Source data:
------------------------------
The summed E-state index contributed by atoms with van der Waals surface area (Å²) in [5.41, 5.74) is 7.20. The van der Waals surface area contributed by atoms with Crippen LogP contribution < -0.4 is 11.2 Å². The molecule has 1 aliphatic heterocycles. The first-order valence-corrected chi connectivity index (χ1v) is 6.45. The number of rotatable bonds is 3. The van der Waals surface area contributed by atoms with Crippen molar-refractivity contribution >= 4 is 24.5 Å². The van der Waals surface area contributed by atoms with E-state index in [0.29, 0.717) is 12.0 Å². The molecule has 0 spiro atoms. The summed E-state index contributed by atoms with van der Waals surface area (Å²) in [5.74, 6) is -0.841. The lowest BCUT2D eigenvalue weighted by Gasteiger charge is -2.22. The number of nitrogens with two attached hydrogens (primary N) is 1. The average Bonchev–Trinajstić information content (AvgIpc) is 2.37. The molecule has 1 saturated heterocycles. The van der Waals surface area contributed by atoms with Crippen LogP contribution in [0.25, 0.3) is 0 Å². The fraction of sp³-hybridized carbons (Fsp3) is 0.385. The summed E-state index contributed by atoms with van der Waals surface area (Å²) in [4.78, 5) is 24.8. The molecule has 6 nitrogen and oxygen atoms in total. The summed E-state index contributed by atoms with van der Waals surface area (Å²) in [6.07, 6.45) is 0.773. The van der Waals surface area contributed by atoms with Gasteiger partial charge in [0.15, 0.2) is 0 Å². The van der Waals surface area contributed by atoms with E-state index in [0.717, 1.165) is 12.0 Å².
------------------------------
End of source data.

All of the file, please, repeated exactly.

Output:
The summed E-state index contributed by atoms with van der Waals surface area (Å²) in [5.41, 5.74) is 7.20. The van der Waals surface area contributed by atoms with Crippen LogP contribution < -0.4 is 11.2 Å². The molecule has 1 aliphatic heterocycles. The first-order valence-corrected chi connectivity index (χ1v) is 6.45. The number of rotatable bonds is 3. The van der Waals surface area contributed by atoms with Crippen molar-refractivity contribution >= 4 is 24.5 Å². The van der Waals surface area contributed by atoms with E-state index in [0.29, 0.717) is 12.0 Å². The molecule has 0 spiro atoms. The summed E-state index contributed by atoms with van der Waals surface area (Å²) in [5.74, 6) is -0.841. The lowest BCUT2D eigenvalue weighted by Gasteiger charge is -2.22. The number of nitrogens with two attached hydrogens (primary N) is 1. The average Bonchev–Trinajstić information content (AvgIpc) is 2.37. The molecule has 1 saturated heterocycles. The van der Waals surface area contributed by atoms with Crippen LogP contribution in [0.25, 0.3) is 0 Å². The fraction of sp³-hybridized carbons (Fsp3) is 0.385. The summed E-state index contributed by atoms with van der Waals surface area (Å²) in [4.78, 5) is 24.8. The molecule has 6 nitrogen and oxygen atoms in total. The summed E-state index contributed by atoms with van der Waals surface area (Å²) in [6.07, 6.45) is 0.773. The van der Waals surface area contributed by atoms with Gasteiger partial charge in [0.15, 0.2) is 0 Å². The van der Waals surface area contributed by atoms with E-state index in [0.717, 1.165) is 12.0 Å².